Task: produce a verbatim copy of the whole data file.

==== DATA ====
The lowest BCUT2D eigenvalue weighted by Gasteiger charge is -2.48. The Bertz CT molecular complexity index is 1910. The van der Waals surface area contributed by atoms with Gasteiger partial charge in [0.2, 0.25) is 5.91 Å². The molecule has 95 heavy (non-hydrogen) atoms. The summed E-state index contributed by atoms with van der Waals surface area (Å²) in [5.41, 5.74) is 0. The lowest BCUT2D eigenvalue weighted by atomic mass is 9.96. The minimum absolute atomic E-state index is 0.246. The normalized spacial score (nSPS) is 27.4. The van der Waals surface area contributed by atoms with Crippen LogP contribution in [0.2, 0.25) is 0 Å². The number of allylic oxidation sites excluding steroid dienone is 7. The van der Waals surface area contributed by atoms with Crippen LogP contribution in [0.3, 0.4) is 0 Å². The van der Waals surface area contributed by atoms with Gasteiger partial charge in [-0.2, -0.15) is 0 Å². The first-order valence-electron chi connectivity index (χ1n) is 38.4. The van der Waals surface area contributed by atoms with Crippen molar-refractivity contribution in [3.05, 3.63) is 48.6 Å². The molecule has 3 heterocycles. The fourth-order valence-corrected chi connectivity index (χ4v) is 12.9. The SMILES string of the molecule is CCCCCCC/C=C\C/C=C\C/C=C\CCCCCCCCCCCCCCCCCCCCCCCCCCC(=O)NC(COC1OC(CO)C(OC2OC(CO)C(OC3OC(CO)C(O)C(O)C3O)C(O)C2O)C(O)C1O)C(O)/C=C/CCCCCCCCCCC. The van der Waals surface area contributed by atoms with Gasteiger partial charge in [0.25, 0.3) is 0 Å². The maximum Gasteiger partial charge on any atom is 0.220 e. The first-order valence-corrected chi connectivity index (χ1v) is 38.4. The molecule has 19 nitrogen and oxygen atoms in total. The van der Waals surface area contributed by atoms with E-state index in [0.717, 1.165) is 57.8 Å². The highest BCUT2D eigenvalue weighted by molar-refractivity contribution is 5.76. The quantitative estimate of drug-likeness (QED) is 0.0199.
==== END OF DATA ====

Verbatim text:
The lowest BCUT2D eigenvalue weighted by Gasteiger charge is -2.48. The Bertz CT molecular complexity index is 1910. The van der Waals surface area contributed by atoms with Gasteiger partial charge in [0.2, 0.25) is 5.91 Å². The molecule has 95 heavy (non-hydrogen) atoms. The summed E-state index contributed by atoms with van der Waals surface area (Å²) in [5.41, 5.74) is 0. The lowest BCUT2D eigenvalue weighted by atomic mass is 9.96. The minimum absolute atomic E-state index is 0.246. The normalized spacial score (nSPS) is 27.4. The van der Waals surface area contributed by atoms with Crippen LogP contribution in [0.2, 0.25) is 0 Å². The number of allylic oxidation sites excluding steroid dienone is 7. The van der Waals surface area contributed by atoms with Crippen LogP contribution in [0.3, 0.4) is 0 Å². The van der Waals surface area contributed by atoms with Gasteiger partial charge in [-0.2, -0.15) is 0 Å². The first-order valence-electron chi connectivity index (χ1n) is 38.4. The van der Waals surface area contributed by atoms with Crippen molar-refractivity contribution in [3.05, 3.63) is 48.6 Å². The molecule has 3 heterocycles. The fourth-order valence-corrected chi connectivity index (χ4v) is 12.9. The SMILES string of the molecule is CCCCCCC/C=C\C/C=C\C/C=C\CCCCCCCCCCCCCCCCCCCCCCCCCCC(=O)NC(COC1OC(CO)C(OC2OC(CO)C(OC3OC(CO)C(O)C(O)C3O)C(O)C2O)C(O)C1O)C(O)/C=C/CCCCCCCCCCC. The van der Waals surface area contributed by atoms with Gasteiger partial charge in [0.25, 0.3) is 0 Å². The maximum Gasteiger partial charge on any atom is 0.220 e. The first-order valence-corrected chi connectivity index (χ1v) is 38.4. The molecule has 19 nitrogen and oxygen atoms in total. The van der Waals surface area contributed by atoms with E-state index in [0.717, 1.165) is 57.8 Å². The highest BCUT2D eigenvalue weighted by molar-refractivity contribution is 5.76. The quantitative estimate of drug-likeness (QED) is 0.0199.